Wednesday, January 06, 2010

Gentle infidel (Have you read this book?)

Despite a fatwa declared on him, Greg Mortenson continued to build schools and vocational centers in Northern Pakistan.  In deference of the nation and their religion, Mortenson promised other religious leaders that if they thought he was doing anything against Islam, he would leave Pakistan forever. Later, he faced "the eight imposing black-turbaned members of the Council of Mullahs," to receive his fate.

"With due ceremony, Syed Abbas tiled back the lid of the box, withdrew a scroll of parchment wrapped in red ribbon, unfurled it, and revealed Mortenson's future. 'Dear Compassionate of the Poor,' he translated from the elegant Farsi calligraphy, 'our Holy Koran tells us all children should receive education, including our daughters and sisters. Your noble work follows the highest principles of Islam, to tend to the poor and sick. In the Holy Koran there is no law to prohibit an infidel from providing assistance to our Muslim brothers and sisters. Therefore,' the decree concluded, 'we direct all clerics in Pakistan to not interfere with your noble intentions. You have our permission, blessings, and prayers.'"

Khanday Schoolgirls with new uniforms. Pakistan.

Later, "after attending a conference of development experts in Bangladesh, Mortenson decided CAI schools should educate students only up through the fifth grade and focus on increasing the enrollment of girls. 'Once you educate the boys, they tend to leave the villages and go search for work in the cities,' Mortenson explains. 'But the girls stay home, become leaders int he community, and pass on what they've learned. If you really want to change a culture, to empower women, improve basic hygiene and health care, and fight high rates of infant mortality, the answer is to educate girls.'"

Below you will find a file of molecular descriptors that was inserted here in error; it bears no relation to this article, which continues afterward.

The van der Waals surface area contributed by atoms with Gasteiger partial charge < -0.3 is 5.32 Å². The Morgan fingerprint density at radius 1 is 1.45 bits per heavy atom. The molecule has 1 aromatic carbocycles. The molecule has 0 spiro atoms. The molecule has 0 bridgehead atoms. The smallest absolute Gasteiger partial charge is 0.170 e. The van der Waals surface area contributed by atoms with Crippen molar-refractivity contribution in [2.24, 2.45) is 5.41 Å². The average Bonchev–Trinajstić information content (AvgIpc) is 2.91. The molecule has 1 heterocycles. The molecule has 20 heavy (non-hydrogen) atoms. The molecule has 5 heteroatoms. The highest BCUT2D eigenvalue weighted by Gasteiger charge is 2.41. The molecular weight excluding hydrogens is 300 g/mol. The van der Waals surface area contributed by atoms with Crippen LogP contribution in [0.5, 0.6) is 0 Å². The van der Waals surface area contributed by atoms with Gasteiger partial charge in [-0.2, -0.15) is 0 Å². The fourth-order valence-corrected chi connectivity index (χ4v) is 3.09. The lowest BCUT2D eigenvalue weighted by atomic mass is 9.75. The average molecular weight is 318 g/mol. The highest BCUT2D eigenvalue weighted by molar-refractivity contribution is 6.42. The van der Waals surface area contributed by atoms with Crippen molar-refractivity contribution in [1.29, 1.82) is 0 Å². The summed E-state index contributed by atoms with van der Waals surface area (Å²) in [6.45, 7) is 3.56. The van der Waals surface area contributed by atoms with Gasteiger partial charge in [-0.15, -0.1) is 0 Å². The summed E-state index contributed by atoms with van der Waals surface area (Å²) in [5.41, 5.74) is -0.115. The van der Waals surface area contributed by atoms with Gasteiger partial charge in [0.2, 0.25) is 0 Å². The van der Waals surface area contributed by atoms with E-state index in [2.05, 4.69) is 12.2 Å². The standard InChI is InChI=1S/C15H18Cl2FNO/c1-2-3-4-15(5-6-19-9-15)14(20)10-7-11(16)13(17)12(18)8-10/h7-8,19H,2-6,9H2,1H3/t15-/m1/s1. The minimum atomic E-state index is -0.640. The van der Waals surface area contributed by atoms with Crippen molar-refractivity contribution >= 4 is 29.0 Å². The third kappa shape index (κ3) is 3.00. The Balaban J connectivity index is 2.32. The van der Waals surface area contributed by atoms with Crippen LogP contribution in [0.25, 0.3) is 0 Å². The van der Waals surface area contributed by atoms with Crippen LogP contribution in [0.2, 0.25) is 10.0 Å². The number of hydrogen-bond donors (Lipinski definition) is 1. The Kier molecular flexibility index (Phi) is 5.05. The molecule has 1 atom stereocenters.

Kashmiri refugees in school. Pakistan.

..."Cricket hero Imran Khan had become a sort of secular saint. And rippling out from Mortenson's headquarters in Skardu, over the parched dunes, through the twisting gorges, and up the weatherbound valleys of Baltistan, the legend of a gentle infidel called Dr. Greg was likewise growing." (Three Cups of Tea)

Greg Mortenson with Gultori schoolchildren. Pakistan.

(Photos courtesy Central Asia Institute

Buy Three Cups of Tea and (my next read Stones into Schools) through the website ThreeCupsofTea and 7 percent of all your book purchases will go toward a girls' education scholarship fun in Pakistan and Afghanistan.

1 comment:

Khulud Khamis said...

what a wonderful post. I was especially moved by Greg's emphasis on the education of girls. It's so true.